The film also a fine job of depicting a cross-section of life in a school – the petty bullying and humiliations, of the struggle to be different. This is presented without any of the usual sentimentality. Moreover, none of the characters are caricatured, all come with shadings of grey. The scene where Jesse and Leslie contrive to humiliate Janice Avery is played as it would be in any other film – as a triumph of the underdog – but the film then turns around to show that such actions have consequences and ends up redeeming the character of Janice in touching ways.
[PLOT SPOILERS] Of course, the biggest and most jolting part about the film is its preparedness to kill off a main character – AnnaSophia Robb’s Leslie – partway through. (And not resurrect them at the end as many other children’s films might do). The effect is genuinely tragic. Even more so for a children’s film where the issue of death is rarely ever touched upon as though such is too frightening to let children be aware of. One gives full marks to Bridge to Terabithia for its willingness to tread into such an emotionally complex issue and not soft-pedal or sentimentalise it in any way.
One of the great pluses of the film is some excellent casting. Zooey Deschanel, previously merely a pretty supporting face on various tv shows and films, proves to be a considerable delight and provides an animated sparkle in her early classroom scenes. Josh Hutcherson gets a sullen brooding expression down pat but the real find amid the cast is thirteen year-old AnnaSophia Robb, a relative newcomer who previously played Violet Beauregard in Charlie and the Chocolate Factory (2005). Robb has a wonderful presence that lights the film up and carries everything along in her wake. One expects to hear amazing things from Robb soon.
The one thing that tends to put me off all of Walden Media’s films is the fact that they come with an openly Christian agenda – the company was formed by a Christian billionaire with the express purpose of making films that promote the Christian message to family audiences. The Lion, The Witch and The Wardrobe was adapted from an overtly Christian allegory by C.S. Lewis, while the story of Charlotte’s Web was altered on screen to make a number of messages about the need for faith in invisible things. Bridge to Terabithia is based on a book, originally published in 1977 by Katherine Paterson who professes to be a Christian and is married to a minister. Paterson has acknowledged the Christian influence on the story – the titular realm is even named after a land called Terabinthia in the Narnia series. Although, for all Bridge to Terbithia‘s status as a Christian work, it is a book of some controversy that US parental groups have tried to ban, for reasons that have been cited as the death of a main character, promoting Satanic values and having a character who denounces Christianity. The book was previously filmed as a tv movie Bridge to Terabithia (1985) for the US PBS tv network, although this to all accounts was a disappointment. This film version is written and co-produced by Katherine Paterson’s son David.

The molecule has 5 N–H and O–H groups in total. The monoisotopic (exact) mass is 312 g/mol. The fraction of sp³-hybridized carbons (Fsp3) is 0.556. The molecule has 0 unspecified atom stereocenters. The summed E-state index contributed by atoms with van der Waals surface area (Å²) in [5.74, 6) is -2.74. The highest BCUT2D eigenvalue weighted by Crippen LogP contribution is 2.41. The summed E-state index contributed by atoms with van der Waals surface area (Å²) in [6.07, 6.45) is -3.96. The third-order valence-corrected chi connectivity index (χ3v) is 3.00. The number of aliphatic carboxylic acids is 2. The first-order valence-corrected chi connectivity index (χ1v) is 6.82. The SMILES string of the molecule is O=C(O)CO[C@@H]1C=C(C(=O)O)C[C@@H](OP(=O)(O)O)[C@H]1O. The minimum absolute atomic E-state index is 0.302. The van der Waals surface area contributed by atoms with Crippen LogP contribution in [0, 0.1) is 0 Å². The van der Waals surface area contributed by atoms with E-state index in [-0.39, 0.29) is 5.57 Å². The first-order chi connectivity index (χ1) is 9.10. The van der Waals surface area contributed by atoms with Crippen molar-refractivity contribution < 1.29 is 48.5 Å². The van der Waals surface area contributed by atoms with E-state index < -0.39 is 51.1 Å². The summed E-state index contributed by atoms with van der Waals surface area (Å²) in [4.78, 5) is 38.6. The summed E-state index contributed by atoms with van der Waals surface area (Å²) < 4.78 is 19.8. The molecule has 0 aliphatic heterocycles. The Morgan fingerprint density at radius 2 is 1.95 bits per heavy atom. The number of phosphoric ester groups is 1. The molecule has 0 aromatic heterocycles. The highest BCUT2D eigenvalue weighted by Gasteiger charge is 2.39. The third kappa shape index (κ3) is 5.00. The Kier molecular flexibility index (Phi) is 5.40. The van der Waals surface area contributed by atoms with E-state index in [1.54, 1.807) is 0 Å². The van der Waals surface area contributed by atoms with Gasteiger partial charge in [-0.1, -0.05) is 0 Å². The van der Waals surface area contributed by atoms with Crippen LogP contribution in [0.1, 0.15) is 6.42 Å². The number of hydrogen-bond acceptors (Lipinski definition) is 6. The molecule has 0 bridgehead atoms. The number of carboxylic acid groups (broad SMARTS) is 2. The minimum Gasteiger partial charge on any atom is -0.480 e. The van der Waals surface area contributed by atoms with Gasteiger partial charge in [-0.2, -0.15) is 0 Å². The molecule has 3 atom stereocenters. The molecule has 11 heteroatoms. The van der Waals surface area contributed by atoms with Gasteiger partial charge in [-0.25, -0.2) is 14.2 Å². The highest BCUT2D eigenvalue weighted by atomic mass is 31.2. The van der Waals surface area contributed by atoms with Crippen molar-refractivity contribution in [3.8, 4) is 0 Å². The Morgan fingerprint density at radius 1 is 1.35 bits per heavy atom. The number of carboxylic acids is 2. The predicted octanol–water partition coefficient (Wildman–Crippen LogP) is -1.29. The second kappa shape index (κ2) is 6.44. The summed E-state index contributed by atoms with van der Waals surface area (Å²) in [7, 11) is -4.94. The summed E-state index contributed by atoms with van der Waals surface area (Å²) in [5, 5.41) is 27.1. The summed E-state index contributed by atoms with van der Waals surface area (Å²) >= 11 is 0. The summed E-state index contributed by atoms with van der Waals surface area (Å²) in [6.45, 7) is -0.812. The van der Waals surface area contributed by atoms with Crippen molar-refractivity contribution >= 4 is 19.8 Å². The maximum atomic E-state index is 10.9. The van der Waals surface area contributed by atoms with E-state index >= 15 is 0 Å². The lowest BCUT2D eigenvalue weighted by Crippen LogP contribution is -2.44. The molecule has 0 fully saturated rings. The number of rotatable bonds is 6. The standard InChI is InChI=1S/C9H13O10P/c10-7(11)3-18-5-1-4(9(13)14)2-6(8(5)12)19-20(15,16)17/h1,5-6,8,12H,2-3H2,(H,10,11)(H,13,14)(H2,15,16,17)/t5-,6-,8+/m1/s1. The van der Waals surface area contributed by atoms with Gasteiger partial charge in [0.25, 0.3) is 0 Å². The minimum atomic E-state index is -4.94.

In keeping with the book, Bridge to Terabithia emerges to openly talk about matters Christian at several points. Josh Hutcherson and Bailee Madison tell the non-believing AnnaSophia Robb that they are off to church, whereupon she says “Can I come to church? … It’d be cool” and has several lines about how believing in Jesus would be a neat idea. (This was further delineated in the book, which contrasted Jesse’s church-going traditional beliefs with Leslie who believed that The Bible was merely an interesting story). One winces when the film then has seven-year-old Bailee Madison tell AnnaSophia Robb that “God’ll damn you to Hell if you don’t believe in The Bible.”
However, the film reaches an odd point at the end where Robert Patrick tells Josh Hutcherson “I’m sure God’s not going to let that girl go to Hell.” This is a point where the film seems to opt for a repudiation of the traditional Christian message (which is that one needs to believe in Jesus Christ in order to be saved and is damned if they do not). At the very least, the film settles for a New Age Christianity where people should be saved because they are ‘nice’ people. (Or maybe the film is being sophisticated enough to entertain liberal theology that regards Heaven, Hell and issues of damnation as allegorical rather than literal?). One wonders if this ending has not been added out of the need for a children’s film to go out on an upbeat reassurance rather than what would otherwise be an unbelievably grim note – that a character the audience has grown to like is said to be damned just because they don’t believe – which would have been the logical extension. It is an odd ending – one where you are watching a film made by a Christian production company to promote matters of faith but where you emerge not sure if the film has come out in favour of Christianity or an agnostic repudiation of it.
Director Gabor Csupo mades his live-action debut with Bridge to Terabithia. Csupo is the head and founder of the animation company Csupo-Klasky Productions, which previously produced the animation for early seasons of The Simpsons (1989– ). At the point he made Bridge to Terabithia, Csupo was best known as the creator and producer of tv’s Rugrats (1991-2004) and The Wild Thornberrys (1998-2001). Csupo subsequently went onto direct a further children’s film with the excellent The Secret of Moonacre (2008), the animated Immigrants (L.A. Dolce Vita) (2008) and the live-action Hungarian comedy Pappa Pia (2017).
(Nominee for Best Actress (AnnaSophia Robb) and Best Supporting Actress (Zooey Deschanel) at this site’s Best of 2007 Awards).